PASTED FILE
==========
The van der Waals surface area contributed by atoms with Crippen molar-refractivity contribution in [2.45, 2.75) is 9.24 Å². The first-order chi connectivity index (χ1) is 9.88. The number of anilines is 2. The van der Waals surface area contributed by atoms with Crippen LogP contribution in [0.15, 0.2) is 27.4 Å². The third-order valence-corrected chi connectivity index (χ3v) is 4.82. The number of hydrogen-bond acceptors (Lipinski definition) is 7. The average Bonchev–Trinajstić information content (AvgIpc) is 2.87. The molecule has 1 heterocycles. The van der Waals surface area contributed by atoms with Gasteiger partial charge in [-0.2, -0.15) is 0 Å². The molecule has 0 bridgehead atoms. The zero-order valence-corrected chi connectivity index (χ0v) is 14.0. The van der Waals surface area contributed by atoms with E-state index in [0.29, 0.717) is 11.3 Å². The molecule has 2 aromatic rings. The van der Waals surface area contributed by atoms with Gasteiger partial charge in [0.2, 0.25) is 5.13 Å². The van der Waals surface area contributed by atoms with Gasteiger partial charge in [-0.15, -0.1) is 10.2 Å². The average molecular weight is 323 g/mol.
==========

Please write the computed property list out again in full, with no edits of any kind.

The van der Waals surface area contributed by atoms with Crippen molar-refractivity contribution in [2.45, 2.75) is 9.24 Å². The first-order chi connectivity index (χ1) is 9.88. The number of anilines is 2. The van der Waals surface area contributed by atoms with Crippen LogP contribution in [0.15, 0.2) is 27.4 Å². The third-order valence-corrected chi connectivity index (χ3v) is 4.82. The number of hydrogen-bond acceptors (Lipinski definition) is 7. The average Bonchev–Trinajstić information content (AvgIpc) is 2.87. The molecule has 1 heterocycles. The van der Waals surface area contributed by atoms with Gasteiger partial charge in [-0.2, -0.15) is 0 Å². The molecule has 0 bridgehead atoms. The zero-order valence-corrected chi connectivity index (χ0v) is 14.0. The van der Waals surface area contributed by atoms with E-state index in [0.29, 0.717) is 11.3 Å². The molecule has 2 aromatic rings. The van der Waals surface area contributed by atoms with Gasteiger partial charge in [0.2, 0.25) is 5.13 Å². The van der Waals surface area contributed by atoms with Gasteiger partial charge in [-0.15, -0.1) is 10.2 Å². The average molecular weight is 323 g/mol.